But this is only the first hint that we're even looking at a new DVD release on Disc One. The menu designs and chapter selection are unchanged, while the "Bonus" section is the most drastically altered. Here, the original grab-bag of features has been broken down to just two: the original disc's "Deleted Scenes" and "Outtakes" reels have been (judiciously) combined into a single item running 13 min., including the ten short deleted scenes from the original disc, as well as Roy Scheider getting pissed off at a jammed pistol (punctuating a fourth busted take with a healthy "Aww, fuck!") and Robert Shaw shrieking and hacking up some fake blood. Also on Disc One — and the only entirely new thing on the platter — is the British featurette "From the Set" (8 min.), shot on Martha's Vineyard during Jaws's principal photography.

However, with Disc One two things still are missing from a genuinely comprehensive Jaws special edition on DVD — an isolated track of John Williams' score and a commentary from Steven Spielberg (who, it should be noted, is on record as thinking that such things destroy the magic of movies).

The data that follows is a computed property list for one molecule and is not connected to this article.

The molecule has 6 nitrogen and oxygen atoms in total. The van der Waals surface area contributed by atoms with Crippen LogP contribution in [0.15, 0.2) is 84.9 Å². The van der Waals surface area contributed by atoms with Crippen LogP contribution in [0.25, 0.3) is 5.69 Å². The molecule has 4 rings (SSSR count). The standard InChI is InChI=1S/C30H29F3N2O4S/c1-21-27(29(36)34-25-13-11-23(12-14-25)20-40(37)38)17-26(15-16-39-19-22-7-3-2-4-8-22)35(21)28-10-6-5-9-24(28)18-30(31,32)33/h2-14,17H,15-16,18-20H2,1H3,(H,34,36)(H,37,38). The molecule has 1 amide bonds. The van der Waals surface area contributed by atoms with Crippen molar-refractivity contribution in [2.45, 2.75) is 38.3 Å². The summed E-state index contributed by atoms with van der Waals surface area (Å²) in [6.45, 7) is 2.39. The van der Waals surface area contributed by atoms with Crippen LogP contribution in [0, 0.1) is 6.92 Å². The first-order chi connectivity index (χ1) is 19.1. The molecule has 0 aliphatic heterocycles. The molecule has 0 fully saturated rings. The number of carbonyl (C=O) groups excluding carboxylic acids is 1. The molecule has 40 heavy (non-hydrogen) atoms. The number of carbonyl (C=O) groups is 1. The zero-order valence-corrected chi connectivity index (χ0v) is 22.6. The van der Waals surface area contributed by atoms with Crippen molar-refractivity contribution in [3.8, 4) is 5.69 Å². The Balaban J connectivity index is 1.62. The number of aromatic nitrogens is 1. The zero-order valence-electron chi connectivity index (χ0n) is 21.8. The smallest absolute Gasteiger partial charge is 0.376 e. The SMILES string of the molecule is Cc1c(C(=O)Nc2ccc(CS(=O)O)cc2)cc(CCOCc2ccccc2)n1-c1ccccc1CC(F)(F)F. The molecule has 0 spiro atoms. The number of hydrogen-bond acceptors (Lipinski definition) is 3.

Nonetheless, Disc Two kicks off with the chief attraction of this 2005 DVD reissue — the feature-length documentary The Making of Jaws (122 min.), which was cut down to one hour on the 2000 edition and now appears in its entirety, as it did in the original Laserdisc box (a package that more or less is the source of Jaws on DVD as we know it). Appearing under the header "Jaws Archives" are the Storyboards and Production Photos from the original disc, as well as two new slideshows, "Marketing Jaws" and "Jaws Phenomenon." And filling out the paperboard slipcase is a glossy, full-color "Commerative Photo Journal" that's full of facts and photos.

True fans can decide for themselves if the "30th Anniversary Edition" of Jaws is worth an upgrade. Certainly, the original audio, DTS option, and complete documentary will be selling points for enough folks. However, before you trade in that old DVD, a few things have been dropped: the "Get Out of the Water Trivia Game," the textual supplements "Shark World," "Production Notes," and "Cast and Filmmakers," the DVD-ROM screensaver, and the Theatrical Trailers reel. Of these, only the lack of trailers on this two-disc set comes across as a damming oversight.

— D.K. Holm